12. You’re probably starting from a fallacy. “Today, I think there will be a whole generation of people, particularly my age and older, so used to the idea that Google and other search engines pull up ‘correct’ information — an idea promoted by Google and other search engine owners, to be sure – that they won’t even question whether the information they’re being offered up has any relation to the truth.” At least in the technical fields with which I am familiar, Yahoo!, Google, YouTube, and most of the internet “information sources” are chocked full of misinformation and have been since the early days of user groups (the 90s version of the WWW). If you assume the information is worth what you paid for it (usually zero), you’ll be in the territory of accurately evaluating what is true and what probably isn’t.

  13. Playing with ChatGPT/Playground, I discovered that it functions rather like a human bullshitter, i.e. it will give you readily available stuff based on high frequency keywords, regardless of whether that stuff is true, and lower frequency keywords result in wilder guesses. I asked it for the title and subject of my next book (no new one has been announced in 10 years now) and it correctly said there was nothing known. I asked the same for Poul Anderson, many of whose works are still in print years after his death, and it said the title wasn’t known but “it is rumored that it will be about a conflicted team of heroes who must struggle to understand a mysterious portal on a distant planet,” which is a fairly Andersonish kind of plot.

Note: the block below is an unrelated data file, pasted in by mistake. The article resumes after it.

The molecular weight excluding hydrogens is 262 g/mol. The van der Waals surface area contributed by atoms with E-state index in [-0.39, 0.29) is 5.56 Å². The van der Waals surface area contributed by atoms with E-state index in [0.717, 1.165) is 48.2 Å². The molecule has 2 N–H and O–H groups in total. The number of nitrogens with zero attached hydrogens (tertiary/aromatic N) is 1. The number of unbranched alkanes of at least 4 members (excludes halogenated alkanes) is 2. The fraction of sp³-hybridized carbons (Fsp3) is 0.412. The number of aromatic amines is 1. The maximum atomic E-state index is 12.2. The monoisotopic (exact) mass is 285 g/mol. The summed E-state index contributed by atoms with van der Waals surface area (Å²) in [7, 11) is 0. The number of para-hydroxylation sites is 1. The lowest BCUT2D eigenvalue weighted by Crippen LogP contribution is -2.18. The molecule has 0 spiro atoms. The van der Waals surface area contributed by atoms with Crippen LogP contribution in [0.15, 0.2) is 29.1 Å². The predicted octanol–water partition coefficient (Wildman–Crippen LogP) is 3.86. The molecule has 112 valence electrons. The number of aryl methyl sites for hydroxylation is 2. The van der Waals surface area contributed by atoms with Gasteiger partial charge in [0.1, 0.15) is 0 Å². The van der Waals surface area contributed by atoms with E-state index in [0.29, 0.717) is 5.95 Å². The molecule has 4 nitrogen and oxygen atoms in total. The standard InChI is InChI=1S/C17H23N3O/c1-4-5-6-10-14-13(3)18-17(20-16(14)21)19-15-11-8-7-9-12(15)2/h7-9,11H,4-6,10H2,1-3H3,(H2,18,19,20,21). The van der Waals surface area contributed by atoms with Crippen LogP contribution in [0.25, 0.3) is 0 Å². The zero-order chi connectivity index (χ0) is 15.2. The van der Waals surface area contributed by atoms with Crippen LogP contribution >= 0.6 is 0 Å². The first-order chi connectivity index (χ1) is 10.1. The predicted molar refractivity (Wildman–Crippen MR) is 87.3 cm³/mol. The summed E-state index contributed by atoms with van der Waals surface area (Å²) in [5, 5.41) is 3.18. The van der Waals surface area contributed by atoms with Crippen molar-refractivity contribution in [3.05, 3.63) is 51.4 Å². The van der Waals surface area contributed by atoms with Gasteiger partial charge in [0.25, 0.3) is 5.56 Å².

But when I asked about two imaginary titles from my own novels — which means the titles were out there but buried deep in the novel texts (I deliberately didn’t choose anything that had been quoted in a review) … it attributed JUNCTION OF FEAR to Stephen Leather and gave a plot synopsis that fit it into one of his popular series, and — more fun — it attributed MY NAME IS NOT BITCH to Rebecca Duvall (Uma Thurman’s role in the TV series SMASH), and made it a YA about a girl of color (it wasn’t more specific of that) trying to fit in while on scholarship at a pricey private school.

    Incidentally, asking questions with more detail than needed used to be one of the best traps I knew, when I was teaching advanced college classes in the humanities, for trapping bullshitters who hadn’t done the reading.

  14. Once Bard responds is it possible to ask what level of confidence it has in the information provided and to cite the sources used?

  15. About a decade and a half ago, I played an ARG which remains unsolved to this day. A small group of us are still trying to solve it, so I thought I would enlist Bard’s help. Bard clearly thought someone had released a new Youtube video on the original account, then claimed it had been taken down. Sounded cool, but there’s no way any of the handful of us who still care wouldn’t have noticed. Especially since Bard claimed it had received 100,000+ views in less than a month.